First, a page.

Further information:
PD Dr. Nicolai Savaskan
Phone: +49 9131 8544748

Patient information:
Phone: +49 9131 8549000

Dr. Susanne Langer | idw - Informationsdienst Wissenschaft
Further information:

More articles from Health and Medicine:

nachricht Inflammation Triggers Unsustainable Immune Response to Chronic Viral Infection
24.10.2016 | Universität Basel

nachricht Resolving the mystery of preeclampsia
21.10.2016 | Universitätsklinikum Magdeburg

All articles from Health and Medicine >>>

The most recent press releases about innovation >>>

Die letzten 5 Focus-News des innovations-reports im Überblick:

Im Focus: Etching Microstructures with Lasers

Ultrafast lasers have introduced new possibilities in engraving ultrafine structures, and scientists are now also investigating how to use them to etch microstructures into thin glass. There are possible applications in analytics (lab on a chip) and especially in electronics and the consumer sector, where great interest has been shown.

This new method was born of a surprising phenomenon: irradiating glass in a particular way with an ultrafast laser has the effect of making the glass up to a...

Im Focus: Light-driven atomic rotations excite magnetic waves

Terahertz excitation of selected crystal vibrations leads to an effective magnetic field that drives coherent spin motion

Controlling functional properties by light is one of the grand goals in modern condensed matter physics and materials science. A new study now demonstrates how...

Im Focus: New 3-D wiring technique brings scalable quantum computers closer to reality

Researchers from the Institute for Quantum Computing (IQC) at the University of Waterloo led the development of a new extensible wiring technique capable of controlling superconducting quantum bits, representing a significant step towards to the realization of a scalable quantum computer.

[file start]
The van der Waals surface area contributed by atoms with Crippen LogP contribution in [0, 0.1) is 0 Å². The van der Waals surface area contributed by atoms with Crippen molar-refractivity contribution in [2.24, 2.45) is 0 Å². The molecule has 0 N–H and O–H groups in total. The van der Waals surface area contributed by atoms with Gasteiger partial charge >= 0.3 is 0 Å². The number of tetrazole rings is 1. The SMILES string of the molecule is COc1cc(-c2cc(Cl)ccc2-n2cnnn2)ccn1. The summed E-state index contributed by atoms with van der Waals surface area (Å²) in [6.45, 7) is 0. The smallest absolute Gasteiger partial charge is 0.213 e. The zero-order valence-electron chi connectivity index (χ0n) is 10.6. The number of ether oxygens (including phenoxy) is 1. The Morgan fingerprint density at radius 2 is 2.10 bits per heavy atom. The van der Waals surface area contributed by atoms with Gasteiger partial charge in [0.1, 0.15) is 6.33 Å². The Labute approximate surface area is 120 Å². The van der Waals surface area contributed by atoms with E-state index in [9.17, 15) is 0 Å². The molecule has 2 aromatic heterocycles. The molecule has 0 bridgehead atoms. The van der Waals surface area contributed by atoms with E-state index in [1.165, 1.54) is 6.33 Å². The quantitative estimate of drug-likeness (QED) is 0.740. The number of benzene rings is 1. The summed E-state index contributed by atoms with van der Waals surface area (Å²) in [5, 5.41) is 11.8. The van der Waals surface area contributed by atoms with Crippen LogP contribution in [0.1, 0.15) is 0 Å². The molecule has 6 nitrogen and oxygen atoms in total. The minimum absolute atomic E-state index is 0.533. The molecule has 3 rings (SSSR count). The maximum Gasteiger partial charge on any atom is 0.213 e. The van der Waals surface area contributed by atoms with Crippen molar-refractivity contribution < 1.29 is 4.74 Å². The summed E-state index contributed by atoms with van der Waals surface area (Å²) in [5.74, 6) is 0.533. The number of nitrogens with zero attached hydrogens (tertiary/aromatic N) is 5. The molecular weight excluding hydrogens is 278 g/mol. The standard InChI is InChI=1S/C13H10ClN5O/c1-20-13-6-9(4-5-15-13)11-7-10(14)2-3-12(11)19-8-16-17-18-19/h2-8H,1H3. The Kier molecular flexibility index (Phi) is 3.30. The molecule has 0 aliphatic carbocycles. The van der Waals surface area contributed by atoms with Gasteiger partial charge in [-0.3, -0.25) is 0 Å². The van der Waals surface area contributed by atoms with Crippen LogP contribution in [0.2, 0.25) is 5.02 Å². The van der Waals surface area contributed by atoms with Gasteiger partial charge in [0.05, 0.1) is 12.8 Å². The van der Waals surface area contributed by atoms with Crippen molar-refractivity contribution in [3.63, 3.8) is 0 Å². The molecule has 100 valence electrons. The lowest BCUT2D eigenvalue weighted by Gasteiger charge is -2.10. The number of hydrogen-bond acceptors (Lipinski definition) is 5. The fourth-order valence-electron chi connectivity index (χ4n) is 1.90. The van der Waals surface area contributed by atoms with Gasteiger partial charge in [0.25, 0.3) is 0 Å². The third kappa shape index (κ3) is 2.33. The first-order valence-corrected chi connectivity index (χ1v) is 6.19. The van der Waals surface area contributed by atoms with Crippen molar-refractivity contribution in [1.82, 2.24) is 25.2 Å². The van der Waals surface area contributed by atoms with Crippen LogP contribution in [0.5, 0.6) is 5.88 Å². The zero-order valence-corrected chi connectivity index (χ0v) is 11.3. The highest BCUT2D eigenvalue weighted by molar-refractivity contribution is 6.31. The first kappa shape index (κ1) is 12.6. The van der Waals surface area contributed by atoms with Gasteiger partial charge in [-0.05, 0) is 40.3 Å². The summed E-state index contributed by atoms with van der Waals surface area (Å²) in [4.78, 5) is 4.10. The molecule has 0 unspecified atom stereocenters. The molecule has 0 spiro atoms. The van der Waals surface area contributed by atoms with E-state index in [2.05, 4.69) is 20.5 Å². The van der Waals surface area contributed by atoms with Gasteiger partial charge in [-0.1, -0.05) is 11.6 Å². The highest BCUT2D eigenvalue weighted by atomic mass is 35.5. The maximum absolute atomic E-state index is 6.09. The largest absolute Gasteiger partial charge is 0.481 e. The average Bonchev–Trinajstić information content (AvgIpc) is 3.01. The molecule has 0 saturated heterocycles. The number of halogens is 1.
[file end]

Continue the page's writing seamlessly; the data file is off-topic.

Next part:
"The quantum socket is a wiring method that uses three-dimensional wires based on spring-loaded pins to address individual qubits," said Jeremy Béjanin, a PhD...

Im Focus: Scientists develop a semiconductor nanocomposite material that moves in response to light

In a paper in Scientific Reports, a research team at Worcester Polytechnic Institute describes a novel light-activated phenomenon that could become the basis for applications as diverse as microscopic robotic grippers and more efficient solar cells.

A research team at Worcester Polytechnic Institute (WPI) has developed a revolutionary, light-activated semiconductor nanocomposite material that can be used...

Im Focus: Diamonds aren't forever: Sandia, Harvard team create first quantum computer bridge

By forcefully embedding two silicon atoms in a diamond matrix, Sandia researchers have demonstrated for the first time on a single chip all the components needed to create a quantum bridge to link quantum computers together.

"People have already built small quantum computers," says Sandia researcher Ryan Camacho. "Maybe the first useful one won't be a single giant quantum computer...

All Focus news of the innovation-report >>>



Event News

#IC2S2: When Social Science meets Computer Science - GESIS will host the IC2S2 conference 2017

14.10.2016 | Event News

Agricultural Trade Developments and Potentials in Central Asia and the South Caucasus

14.10.2016 | Event News

World Health Summit – Day Three: A Call to Action

12.10.2016 | Event News

Latest News

Ice shelf vibrations cause unusual waves in Antarctic atmosphere

25.10.2016 | Earth Sciences

Fluorescent holography: Upending the world of biological imaging

25.10.2016 | Power and Electrical Engineering

Etching Microstructures with Lasers

25.10.2016 | Process Engineering

More VideoLinks >>>